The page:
"Now we'll have the women play:" Class and Gender in Amateur Country Music Performance

Flood, Liza Sapir, Music - Graduate School of Arts and Sciences, University of Virginia
Will, Richard, Department of Music, University of Virginia

This dissertation is an ethnography of amateur country music-making that examines intersections of class and gender as lived in the everyday. It is a comparative study of white working-class and middle-class women in public performance spaces in western North Carolina and eastern Tennessee, an economically-depressed rural region with a few pockets of urban affluence. I show how different music scenes engaged country’s cultural imaginary in class-specific ways.
The dissertation suggests that class theory often ignores gender, and gender theory often ignores class. Situating this work in feminist concerns of gender and agency, I rearticulate terms such as autonomy, social obligation, and self-expression in a class-sensitive frame. By drawing my conclusions about class from the realm of culture, I move away from common frames of working-class abjection or reproduction, and theorize a celebrated working-class personhood, paying particular attention to the codes of sociality that governed events, performance practices, and aesthetic preferences.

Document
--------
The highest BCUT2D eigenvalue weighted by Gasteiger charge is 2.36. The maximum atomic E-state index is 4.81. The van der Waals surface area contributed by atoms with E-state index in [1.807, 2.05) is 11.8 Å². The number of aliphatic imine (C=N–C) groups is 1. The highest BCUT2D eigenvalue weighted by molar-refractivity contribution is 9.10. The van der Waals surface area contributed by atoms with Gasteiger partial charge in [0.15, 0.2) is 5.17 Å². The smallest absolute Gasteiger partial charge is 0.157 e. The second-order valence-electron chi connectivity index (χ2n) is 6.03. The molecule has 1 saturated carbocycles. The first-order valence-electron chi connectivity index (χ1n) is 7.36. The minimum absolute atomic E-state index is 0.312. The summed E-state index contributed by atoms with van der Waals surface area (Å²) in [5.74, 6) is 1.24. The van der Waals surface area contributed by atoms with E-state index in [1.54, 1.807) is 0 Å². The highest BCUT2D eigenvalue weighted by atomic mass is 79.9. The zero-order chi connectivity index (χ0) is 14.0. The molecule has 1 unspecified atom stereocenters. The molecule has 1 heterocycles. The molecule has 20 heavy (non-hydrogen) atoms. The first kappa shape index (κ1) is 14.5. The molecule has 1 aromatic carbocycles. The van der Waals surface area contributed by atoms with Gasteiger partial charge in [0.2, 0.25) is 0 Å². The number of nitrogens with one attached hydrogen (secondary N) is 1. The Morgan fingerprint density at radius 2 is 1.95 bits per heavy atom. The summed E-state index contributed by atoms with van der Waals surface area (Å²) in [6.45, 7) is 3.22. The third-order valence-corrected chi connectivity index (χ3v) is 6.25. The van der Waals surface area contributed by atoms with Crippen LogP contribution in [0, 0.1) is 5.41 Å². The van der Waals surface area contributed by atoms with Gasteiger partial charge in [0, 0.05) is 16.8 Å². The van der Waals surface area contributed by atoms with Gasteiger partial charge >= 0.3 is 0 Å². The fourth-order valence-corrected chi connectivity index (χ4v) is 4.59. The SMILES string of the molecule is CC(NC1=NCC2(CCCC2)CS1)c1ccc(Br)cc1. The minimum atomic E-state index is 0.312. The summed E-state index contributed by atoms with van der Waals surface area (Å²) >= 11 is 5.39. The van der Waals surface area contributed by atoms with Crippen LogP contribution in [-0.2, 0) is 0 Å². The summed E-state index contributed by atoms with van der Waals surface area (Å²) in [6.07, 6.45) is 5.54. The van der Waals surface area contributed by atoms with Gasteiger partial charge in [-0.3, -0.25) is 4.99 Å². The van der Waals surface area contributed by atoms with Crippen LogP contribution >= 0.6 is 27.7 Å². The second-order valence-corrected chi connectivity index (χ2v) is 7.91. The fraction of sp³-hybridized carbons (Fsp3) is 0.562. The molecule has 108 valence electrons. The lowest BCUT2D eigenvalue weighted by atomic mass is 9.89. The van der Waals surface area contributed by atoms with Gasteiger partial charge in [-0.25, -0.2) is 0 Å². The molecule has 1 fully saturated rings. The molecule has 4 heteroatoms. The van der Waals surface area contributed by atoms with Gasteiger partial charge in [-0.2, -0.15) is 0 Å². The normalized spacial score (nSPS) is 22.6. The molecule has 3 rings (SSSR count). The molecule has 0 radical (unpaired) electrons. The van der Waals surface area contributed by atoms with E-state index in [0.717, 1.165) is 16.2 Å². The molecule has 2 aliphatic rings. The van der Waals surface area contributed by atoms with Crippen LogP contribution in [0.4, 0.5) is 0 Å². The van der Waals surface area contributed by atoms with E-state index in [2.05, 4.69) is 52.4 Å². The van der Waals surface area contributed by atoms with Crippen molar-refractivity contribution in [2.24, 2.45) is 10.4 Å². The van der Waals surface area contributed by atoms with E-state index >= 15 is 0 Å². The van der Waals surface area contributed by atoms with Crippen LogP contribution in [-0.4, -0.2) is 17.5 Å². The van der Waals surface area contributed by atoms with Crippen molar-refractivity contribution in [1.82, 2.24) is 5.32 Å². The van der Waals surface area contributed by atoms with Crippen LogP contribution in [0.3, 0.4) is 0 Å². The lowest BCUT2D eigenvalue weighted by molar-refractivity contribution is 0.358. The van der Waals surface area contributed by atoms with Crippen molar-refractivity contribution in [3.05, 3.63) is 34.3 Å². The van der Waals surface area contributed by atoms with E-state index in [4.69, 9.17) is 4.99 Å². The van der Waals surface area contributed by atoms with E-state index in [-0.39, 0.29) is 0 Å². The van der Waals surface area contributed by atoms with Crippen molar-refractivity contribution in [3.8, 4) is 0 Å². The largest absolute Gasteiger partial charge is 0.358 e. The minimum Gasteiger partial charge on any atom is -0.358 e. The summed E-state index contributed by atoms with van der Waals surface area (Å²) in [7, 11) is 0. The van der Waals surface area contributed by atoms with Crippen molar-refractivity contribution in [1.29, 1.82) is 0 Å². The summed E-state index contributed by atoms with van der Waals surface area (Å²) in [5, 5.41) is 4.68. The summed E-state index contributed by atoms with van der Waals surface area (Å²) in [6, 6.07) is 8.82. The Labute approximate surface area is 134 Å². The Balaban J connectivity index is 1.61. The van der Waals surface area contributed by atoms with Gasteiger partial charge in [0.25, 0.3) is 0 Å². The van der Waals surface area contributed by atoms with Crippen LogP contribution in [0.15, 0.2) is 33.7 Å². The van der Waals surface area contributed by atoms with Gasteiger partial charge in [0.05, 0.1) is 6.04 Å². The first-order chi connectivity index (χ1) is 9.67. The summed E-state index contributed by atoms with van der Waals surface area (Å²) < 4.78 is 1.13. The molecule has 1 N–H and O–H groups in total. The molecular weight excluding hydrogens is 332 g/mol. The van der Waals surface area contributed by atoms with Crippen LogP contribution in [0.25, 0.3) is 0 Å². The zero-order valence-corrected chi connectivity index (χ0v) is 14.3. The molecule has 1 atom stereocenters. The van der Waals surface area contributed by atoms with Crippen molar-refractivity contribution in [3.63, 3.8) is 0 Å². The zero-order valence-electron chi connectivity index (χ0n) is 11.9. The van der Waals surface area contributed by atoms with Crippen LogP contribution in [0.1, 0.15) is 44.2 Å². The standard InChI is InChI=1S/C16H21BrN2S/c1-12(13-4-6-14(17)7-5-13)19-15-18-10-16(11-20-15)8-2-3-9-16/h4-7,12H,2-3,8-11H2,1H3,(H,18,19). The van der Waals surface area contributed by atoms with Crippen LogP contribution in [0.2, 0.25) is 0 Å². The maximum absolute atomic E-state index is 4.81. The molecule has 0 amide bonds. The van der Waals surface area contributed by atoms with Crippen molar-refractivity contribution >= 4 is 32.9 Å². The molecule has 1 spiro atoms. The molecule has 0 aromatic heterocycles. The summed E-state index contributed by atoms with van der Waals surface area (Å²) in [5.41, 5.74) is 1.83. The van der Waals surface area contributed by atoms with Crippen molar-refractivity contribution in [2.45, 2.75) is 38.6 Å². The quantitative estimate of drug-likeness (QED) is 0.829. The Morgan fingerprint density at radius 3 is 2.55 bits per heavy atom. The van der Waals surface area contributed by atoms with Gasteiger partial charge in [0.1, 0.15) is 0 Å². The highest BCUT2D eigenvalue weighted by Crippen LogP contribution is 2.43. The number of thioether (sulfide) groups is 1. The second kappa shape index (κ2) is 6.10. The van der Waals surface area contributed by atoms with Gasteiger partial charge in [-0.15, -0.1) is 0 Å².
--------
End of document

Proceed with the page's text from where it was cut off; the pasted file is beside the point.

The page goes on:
I also investigate broad musical topics, such as practices of jamming, revivalist ideologies, beliefs about genre distinctions, and modes of audience participation. Collectively, these themes contribute to country music scholarship in two ways. First, they examine country music as it is practiced by people in daily life, a focus that is arguably lacking in a scholarly discourse that is more focused on country music as a commercial commodity. Second, they address the dynamic relationships between amateur musicians and country music in its commercial form. I write against the vernacular music vs. popular music discursive divide by examining how my interlocutors variously engaged Nashville country as an important, though sometimes controversial, cultural resource.

PHD (Doctor of Philosophy)
country music, class, gender, ethnography, intersectionality, US South
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